order of magnitude in comparison to an array. The result: arrays are fast (=O(1)) for retrieval, but slow (O(n)) for insertion and deletion.
Lists act exactly the opposite way: they are fast for insertion/deletion (O(1)), and slow for retrieval (O(n)). No slides this time, but two German
words of the week: "Gesundheit" ((good) health) and "Prost" (cheers). For Lists, please read chapter 4 in the textbook. It gives a lot of information
about the Java specific lists though, skip that for now.
Week 6, Monday Oct. 1
We continued with list operations, mentioned array lists and talked about list traversal. We saw a (wrong!) implementation of list traversal in O(n^2),
using a technique that started from the beginning of the list to traverse to each element. Of course list traversal should be done in O(n).
Week 6, Wednesday Oct. 3
First we talked a little longer than expected about the deer-assignment, as well as about mixed topics
concerning lists. We continued to work on lists, functionalities and analysis of the most general list,
the double linked ring list. We implemented a single linked list in JAVA, programming the necessary
classes (MyNode, MyList) and the addFirst() and traverse() methods. Quiz 4, no word of the week !
Week 7, Monday Oct. 8
Stacks and Recursion. We discussed different implementations of stacks: as a list, as an array, and just
a pointer to memory (for assembly language fans). We saw how a stack overflow can be caused,
if too many elements are added. The transition to recursion was paved by looking into the JVM and its
usage of a stack during method calls. I tried to solve an equation in 'reverse polish notation' and
failed :-) ... but the equation was solved later by the class. thanks.
Part II: we started with recursion. We mentioned that a recursive function always has an
'if - else' construct. We also talked about the performance of recursive functions: surprisingly
a recursive function is usually slower and less memory efficient than iterative functions,
nevertheless they should be used for the sake of readability.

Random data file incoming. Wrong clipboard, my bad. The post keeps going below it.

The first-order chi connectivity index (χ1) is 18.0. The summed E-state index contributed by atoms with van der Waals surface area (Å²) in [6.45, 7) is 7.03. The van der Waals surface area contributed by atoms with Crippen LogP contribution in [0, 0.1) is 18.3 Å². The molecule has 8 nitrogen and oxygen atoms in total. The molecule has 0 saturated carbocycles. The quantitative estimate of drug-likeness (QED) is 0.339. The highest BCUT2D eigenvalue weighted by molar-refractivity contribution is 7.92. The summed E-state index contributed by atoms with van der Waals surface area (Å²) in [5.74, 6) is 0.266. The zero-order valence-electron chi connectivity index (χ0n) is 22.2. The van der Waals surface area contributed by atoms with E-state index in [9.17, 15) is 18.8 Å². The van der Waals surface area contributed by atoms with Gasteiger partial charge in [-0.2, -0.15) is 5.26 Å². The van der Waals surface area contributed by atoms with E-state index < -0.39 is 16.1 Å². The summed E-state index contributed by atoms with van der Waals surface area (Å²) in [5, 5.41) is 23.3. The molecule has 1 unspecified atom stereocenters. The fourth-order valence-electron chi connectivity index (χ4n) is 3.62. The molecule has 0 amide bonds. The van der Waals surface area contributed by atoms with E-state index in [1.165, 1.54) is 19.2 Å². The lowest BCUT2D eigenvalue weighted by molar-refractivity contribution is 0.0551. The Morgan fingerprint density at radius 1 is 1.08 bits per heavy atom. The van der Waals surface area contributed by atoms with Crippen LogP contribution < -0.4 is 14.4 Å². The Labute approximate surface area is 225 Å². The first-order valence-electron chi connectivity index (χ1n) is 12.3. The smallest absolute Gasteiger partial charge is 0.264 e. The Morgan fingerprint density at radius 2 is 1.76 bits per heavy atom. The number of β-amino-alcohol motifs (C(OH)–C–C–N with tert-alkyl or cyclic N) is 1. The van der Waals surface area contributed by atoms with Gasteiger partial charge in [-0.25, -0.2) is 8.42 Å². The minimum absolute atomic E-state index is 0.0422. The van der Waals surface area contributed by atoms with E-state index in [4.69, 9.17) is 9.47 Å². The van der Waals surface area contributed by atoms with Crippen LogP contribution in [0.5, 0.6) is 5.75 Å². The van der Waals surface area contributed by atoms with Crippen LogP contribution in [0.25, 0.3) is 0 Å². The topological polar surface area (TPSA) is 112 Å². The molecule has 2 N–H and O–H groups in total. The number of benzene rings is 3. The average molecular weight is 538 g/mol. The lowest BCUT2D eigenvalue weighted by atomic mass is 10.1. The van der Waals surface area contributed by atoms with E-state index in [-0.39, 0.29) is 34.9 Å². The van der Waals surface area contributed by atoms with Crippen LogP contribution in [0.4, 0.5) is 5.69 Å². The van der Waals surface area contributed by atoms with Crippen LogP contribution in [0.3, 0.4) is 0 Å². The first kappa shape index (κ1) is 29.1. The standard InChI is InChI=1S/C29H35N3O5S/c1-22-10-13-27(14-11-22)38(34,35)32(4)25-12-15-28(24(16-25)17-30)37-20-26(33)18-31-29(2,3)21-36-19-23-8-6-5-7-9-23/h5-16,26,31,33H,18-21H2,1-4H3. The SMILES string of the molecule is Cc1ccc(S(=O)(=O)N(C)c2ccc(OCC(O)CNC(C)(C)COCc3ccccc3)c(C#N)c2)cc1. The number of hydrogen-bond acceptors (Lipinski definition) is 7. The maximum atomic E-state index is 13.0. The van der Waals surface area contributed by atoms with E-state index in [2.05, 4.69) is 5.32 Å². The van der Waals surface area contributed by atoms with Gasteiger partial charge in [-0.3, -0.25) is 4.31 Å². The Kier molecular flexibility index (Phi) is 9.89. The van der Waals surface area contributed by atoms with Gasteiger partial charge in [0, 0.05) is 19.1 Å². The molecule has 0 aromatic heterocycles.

Week 7, Wednesday Oct. 10
Quiz 5. We stayed a little with stacks, concluded all the runtime analysis of lists, to get the transition
to trees. We started about tree terminology (complete, full, ...), implementational details (a node now always has
multiple links, the references to the children). We talked about different ways to traverse a tree,
pre-order, in-order, post-order. We introduced expression trees, which finally clarified the
connection between the standard notation for math. expressions and the reverse polish notation: you get the standard
notation using in-order traversal, RPN is gained by post-order. We translated a RPN expression into standard notation by
building an expression tree and traversing it accordingly.
Week 8, Monday Oct. 15
Binary trees. At first we discussed general binary trees, we then made the transition to Binary Search Trees.
We analysed the order of magnitude for insertion, deletion and finding of elements. Binary trees allow us to find elements
in a time between O(log n) and O(n), depending how BALANCED the tree is.
Week 8, Wednesday Oct. 17
Quiz 6. More about tree traversal, recursive vs. iterative. Preparation for MIDTERM.
Week 9, Monday Oct. 22
We talked mainly about the assignments, in connectin to implementational questions of Data Structures. And since we were short
on German words in the last weeks, we learned the longest word so far: 'Kaffeesahnenäpfchendeckelsammeln'.
Week 9, Wednesday Oct. 14
Week 10, Monday Oct. 29
HEAPS. Definition, properties (complete, root of each subtree has minimal value), purpose (sorting). Insertion, deletion.
Week 10, Wednesday Oct. 31
Quiz 7. Heaps continued. Implementation as ARRAY. We analysed a professional implementation and saw that it did exactly what we learned,
which should fill either us or them with pride. We also went through the steps of deletion and insertion again to see the single stages of building
and decomposition of a heap.